31 Dec, 2014 @ 09:11
3 mins read

Bull in a china shop

salamanca christmas e

THE cathedral tower and the brackets of the Christmas lights peaked out of the thick fog that had descended on Salamanca. We strolled through the plaza past the enormous red frame of this year’s Christmas spectacular, which by day looked like a large hamster ball, but by night was a big, beautiful Christmas decoration that illuminated the entire square.

We followed the long stretch of cobbles through one of the ancient archways, and stopped outside a window where we contemplated the wooden phallic keychains and the two-dozen plastic farm animals. Is this Spanish? I asked my flatmate. She shook her head.

It was Saturday and three days before I was due to fly back home for the Christmas holidays. We had decided to hit the shops and I had made it my mission to find something uniquely Spanish to take home to my family. The hoards of tourist shops that lined the streets before the plaza seemed like a logical place to start.

You could get your mother a frog. My flatmate suggested. We looked at the tray of ceramic frog doctors, busty frog nurses, freckled frog school children, a frog judge… The frog had become a symbol of Salamanca since the image had been carved into the door of the University nearly five hundred years ago, and apparently those who find it will get good luck. I wasn’t feeling very lucky at this point and I thought back to the first time I had been taken to the university door. I searched for the best part of fifteen minutes before giving up, and when it was finally pointed out to me, time had worn it down to more of a fat chicken wing than a lucky amphibian.

I looked into a glass cabinet full of swords and tried to imagine myself waddling through customs with the blade stuffed down my trouser leg. I stroked the smooth black back of the bull on the table and thought about my house full of vegetarians. Then I looked at the big red dresses, the delicate colourful fans that were sprawled against the wall, magnets in the shapes of paella dishes, and I took a blow to the forehead from some hanging castanets. All these things said España but said too little about it.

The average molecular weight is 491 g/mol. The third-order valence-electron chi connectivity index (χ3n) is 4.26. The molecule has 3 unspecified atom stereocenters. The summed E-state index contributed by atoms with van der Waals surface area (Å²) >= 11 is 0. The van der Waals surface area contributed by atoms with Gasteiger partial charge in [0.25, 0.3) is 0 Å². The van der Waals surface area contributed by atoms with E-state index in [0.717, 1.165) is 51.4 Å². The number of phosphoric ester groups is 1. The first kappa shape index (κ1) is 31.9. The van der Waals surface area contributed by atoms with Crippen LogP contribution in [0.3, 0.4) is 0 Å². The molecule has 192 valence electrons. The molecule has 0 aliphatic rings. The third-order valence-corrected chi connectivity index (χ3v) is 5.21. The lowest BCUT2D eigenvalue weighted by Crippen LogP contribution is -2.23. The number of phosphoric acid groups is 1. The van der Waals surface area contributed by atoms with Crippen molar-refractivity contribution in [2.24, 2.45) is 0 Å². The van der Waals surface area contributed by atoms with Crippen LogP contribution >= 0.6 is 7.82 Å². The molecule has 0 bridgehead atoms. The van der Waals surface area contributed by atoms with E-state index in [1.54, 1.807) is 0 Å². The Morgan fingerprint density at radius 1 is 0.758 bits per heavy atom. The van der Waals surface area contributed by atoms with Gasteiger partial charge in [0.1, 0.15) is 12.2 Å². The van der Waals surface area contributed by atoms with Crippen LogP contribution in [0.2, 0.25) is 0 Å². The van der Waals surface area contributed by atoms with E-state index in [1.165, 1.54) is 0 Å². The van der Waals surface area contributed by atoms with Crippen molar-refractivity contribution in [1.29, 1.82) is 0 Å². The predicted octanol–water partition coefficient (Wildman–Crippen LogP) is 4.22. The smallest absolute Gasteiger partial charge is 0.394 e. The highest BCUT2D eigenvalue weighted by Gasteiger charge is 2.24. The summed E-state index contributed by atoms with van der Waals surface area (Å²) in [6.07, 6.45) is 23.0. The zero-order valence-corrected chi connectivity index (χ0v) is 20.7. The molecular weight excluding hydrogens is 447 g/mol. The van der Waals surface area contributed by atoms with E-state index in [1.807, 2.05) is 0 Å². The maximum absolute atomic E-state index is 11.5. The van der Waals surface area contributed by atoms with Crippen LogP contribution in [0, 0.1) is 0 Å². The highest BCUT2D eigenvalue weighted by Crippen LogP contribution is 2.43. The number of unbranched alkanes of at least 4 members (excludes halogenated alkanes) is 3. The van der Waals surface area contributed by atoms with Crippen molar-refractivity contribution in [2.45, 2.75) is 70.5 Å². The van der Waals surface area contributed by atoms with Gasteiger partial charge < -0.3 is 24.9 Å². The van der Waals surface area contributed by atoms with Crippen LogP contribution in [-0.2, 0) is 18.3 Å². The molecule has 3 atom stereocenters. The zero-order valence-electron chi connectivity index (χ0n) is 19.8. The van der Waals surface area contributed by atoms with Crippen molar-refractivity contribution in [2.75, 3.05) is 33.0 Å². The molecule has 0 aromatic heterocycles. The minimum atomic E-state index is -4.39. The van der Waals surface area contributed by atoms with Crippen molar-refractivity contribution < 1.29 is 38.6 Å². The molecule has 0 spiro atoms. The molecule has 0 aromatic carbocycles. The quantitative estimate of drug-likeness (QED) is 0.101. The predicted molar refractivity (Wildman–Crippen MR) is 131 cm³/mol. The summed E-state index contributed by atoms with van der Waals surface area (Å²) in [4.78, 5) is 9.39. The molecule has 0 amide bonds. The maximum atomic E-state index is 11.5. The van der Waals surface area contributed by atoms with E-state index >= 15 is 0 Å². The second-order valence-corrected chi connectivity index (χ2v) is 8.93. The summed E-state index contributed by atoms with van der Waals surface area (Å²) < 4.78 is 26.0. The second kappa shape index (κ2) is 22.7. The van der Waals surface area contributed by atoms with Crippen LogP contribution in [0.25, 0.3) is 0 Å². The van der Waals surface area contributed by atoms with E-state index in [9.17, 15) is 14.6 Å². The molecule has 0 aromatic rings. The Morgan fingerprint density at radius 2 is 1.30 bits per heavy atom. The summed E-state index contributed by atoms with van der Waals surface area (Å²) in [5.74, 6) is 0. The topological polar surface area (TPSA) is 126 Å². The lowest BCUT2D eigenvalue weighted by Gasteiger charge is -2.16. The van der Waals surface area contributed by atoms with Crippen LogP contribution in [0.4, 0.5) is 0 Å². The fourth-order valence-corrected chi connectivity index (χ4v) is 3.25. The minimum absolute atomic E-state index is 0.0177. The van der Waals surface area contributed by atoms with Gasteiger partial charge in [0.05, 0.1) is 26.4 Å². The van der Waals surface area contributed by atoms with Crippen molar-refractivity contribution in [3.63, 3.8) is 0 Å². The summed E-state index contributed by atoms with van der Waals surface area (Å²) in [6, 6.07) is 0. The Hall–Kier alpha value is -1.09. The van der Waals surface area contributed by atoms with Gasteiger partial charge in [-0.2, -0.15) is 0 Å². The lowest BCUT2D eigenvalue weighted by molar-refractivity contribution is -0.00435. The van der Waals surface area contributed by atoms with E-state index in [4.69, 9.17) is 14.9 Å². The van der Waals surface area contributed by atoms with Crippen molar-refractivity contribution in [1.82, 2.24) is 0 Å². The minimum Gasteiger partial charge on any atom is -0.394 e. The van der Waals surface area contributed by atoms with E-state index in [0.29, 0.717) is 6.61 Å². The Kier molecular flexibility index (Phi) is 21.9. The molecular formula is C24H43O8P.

We entered a shop where the big plastic cow in the window was well equipped with an umbrella. This is something that the shopkeepers take care to change daily, and it reflects the quirky nature of the objects inside as well as the weather outside. It’s impossible to categorise the stock, but I can tell you there are a number of practical things like notebooks, pens, bags, purses, toys, but they are all uniquely decorated with strange cartoons or funny expressions. It’s a great little shop and I when I came back out onto the street where my flatmate was waiting, I showed her the mug, notebook and keychain that I had bought for myself, and felt a little guilty when I remembered I was shopping for other people.

There was still a heavy fog over Salamanca and a little ahead, the open door of a shop let out a warm orange glow onto the cold grey cobblestones. We rushed inside and into a beautiful little dulcería where there were colourful stacks of sweets on the walls, and a table with an assortment of biscuits in the centre. A young girl in an apron and bright rosy cheeks sprang from nowhere and offered me a cookie with a warm chocolate cream. Thank you! I squealed delighted, spouting a fountain of crumbs.

Then I saw it, this year’s present from Spain. It was a small tin box, pretty, strong and yellow with red ribbon and a picture of Cibeles, with España in bold, white font. After eating the delicious content, it was something my mother could use again,  and she could display it in the kitchen and over time she could remember that it came from Spain where her daughter lived, and I would eventually forget that it once contained the world’s most expensive shortbread.

Soon it was time to pack. I threw piles of clothes into the open case to make a nest safe enough for the tin to travel back home unharmed. My flatmate picked up the tin from my desk.
It’s perfect. I said, admiring the beautiful, yellow thing that had put an end to my tiring search for a Spanish gift. Merry Christmas from Salamanca!

My flatmate looked up suddenly and frowned.

What is it? I asked her.

She turned the tin on its side, revealing it’s shiny silver belly. In the corner, in bold letters, were embossed the words: Made in France. 

My mouth fell open.

Well, I said finally, through curled lips and clenched teeth, it’s the thought that counts…

Sarah Simone

Originally from South Wales, a 24 year old graduate of literature and Spanish. Currently an English language teacher at an academy in Salamanca, Spain.

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